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ON SOUTH AFRICAN POP MUSIC

By Kalamu ya Salaam of Kalamu.com

Saturday, January 28, 2012.

 

Kwaito is a form of South African popular music that represents the generation of the 1990s, the first major post-apartheid musical statement. It has elements of diverse influences as wide-ranging as house music on the one hand and traditional forms associated with the different ethnic and regional groupings of South Africa.

If you’re interested in classic Kwaito the CD to get is Phat Joe Presents 3650 Days Of Kwaito. (Back in May 2006 we at BoL wrote about Kwaito here.)

This week we feature a new Mixtape that revisits and updates classic Kwaito jams.

Tumi, the leader of popular South African band Tumi and the Volume, collaborates with major South African rapper, Zubz as they reinterpret old school Kwaito. I’m a fan of Tumi’s flow and his on point lyrics.

Zubz (born in Zambia, reared in Zimbabwe, and based in South Africa) is one of South Africa’s most popular rappers ever.

Interspersed throughout are snippets of South Africans talking about what Kwaito means to them and how Kwaito affected them when they first heard it.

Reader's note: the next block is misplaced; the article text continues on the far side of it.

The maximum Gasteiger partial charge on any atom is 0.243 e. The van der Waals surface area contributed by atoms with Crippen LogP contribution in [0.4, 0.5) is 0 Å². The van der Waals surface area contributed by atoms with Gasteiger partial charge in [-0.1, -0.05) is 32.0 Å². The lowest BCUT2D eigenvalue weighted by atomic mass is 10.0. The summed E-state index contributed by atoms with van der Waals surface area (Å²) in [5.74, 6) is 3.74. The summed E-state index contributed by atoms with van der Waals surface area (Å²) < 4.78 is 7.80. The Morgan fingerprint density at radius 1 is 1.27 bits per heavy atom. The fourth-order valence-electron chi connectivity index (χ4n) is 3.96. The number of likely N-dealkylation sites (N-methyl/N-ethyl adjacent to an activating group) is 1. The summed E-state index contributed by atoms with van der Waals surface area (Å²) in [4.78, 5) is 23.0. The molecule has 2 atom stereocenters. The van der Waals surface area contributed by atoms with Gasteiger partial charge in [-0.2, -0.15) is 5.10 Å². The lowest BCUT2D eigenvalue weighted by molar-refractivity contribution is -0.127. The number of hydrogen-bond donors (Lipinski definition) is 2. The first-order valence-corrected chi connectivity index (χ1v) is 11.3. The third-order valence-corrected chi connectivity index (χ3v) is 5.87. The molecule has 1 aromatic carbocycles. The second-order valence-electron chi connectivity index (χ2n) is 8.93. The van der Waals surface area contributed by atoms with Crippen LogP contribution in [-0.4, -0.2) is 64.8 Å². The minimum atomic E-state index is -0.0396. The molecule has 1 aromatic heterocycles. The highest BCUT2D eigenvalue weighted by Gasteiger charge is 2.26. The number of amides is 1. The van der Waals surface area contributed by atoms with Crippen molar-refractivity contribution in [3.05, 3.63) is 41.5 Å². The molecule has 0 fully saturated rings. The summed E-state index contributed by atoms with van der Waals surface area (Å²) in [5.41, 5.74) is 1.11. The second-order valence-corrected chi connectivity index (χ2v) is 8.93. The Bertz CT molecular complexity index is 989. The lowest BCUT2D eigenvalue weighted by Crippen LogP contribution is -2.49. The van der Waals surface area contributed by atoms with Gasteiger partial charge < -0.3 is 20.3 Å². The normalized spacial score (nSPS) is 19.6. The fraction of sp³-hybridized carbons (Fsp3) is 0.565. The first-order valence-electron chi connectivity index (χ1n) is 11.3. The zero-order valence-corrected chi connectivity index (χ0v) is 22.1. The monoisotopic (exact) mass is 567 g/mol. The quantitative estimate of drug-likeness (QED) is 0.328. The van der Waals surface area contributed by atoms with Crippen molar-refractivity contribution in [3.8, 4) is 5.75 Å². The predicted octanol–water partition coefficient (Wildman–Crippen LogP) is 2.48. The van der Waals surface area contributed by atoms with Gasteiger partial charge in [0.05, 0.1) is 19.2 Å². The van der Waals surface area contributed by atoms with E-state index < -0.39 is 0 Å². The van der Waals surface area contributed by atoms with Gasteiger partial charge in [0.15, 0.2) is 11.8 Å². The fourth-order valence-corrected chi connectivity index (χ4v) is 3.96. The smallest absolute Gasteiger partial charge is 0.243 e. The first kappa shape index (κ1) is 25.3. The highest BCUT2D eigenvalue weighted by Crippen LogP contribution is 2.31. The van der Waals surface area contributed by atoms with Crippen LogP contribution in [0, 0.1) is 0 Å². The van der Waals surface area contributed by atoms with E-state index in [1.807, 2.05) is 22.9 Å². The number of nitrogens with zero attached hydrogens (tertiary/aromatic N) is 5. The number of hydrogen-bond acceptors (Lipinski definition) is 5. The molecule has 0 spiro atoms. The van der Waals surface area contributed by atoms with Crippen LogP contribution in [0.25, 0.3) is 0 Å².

On his website, Tumi says:

“This is a mixtape Zubz and I did in 3 days. We hadn’t worked togetherthe whole of last yer and that felt unusual for us.

December always makes us think back to the golden era of kwaito and it hit us, do a kwaito mixtape. Our approach was not to over think the process, just do what comes and we set a three day limit for ourselves. Our engineer Instro chopped up the old school kwaito hits and we wrote 3 songs a day. We not trying to ride on anybody’s fame or glory, we just wanted to reintepret some of our favourite kwaito tunes and try and relive those magic moments, but mostimportantly pay homage to the original artists.”

While I’m not a big, big lover of Kwaito I do very much enjoy this outing and wish that more artists would revisit their roots and give a creative take on their sonic origins. As with most mixtapes, Where Were You? was done for the love of the music and is available from Tumi’s website as a free download.

Kalamu ya Salaam is a writer and filmmaker from New Orleans. He is also the founder of Nommo Literary Society - a Black writers’ workshop.

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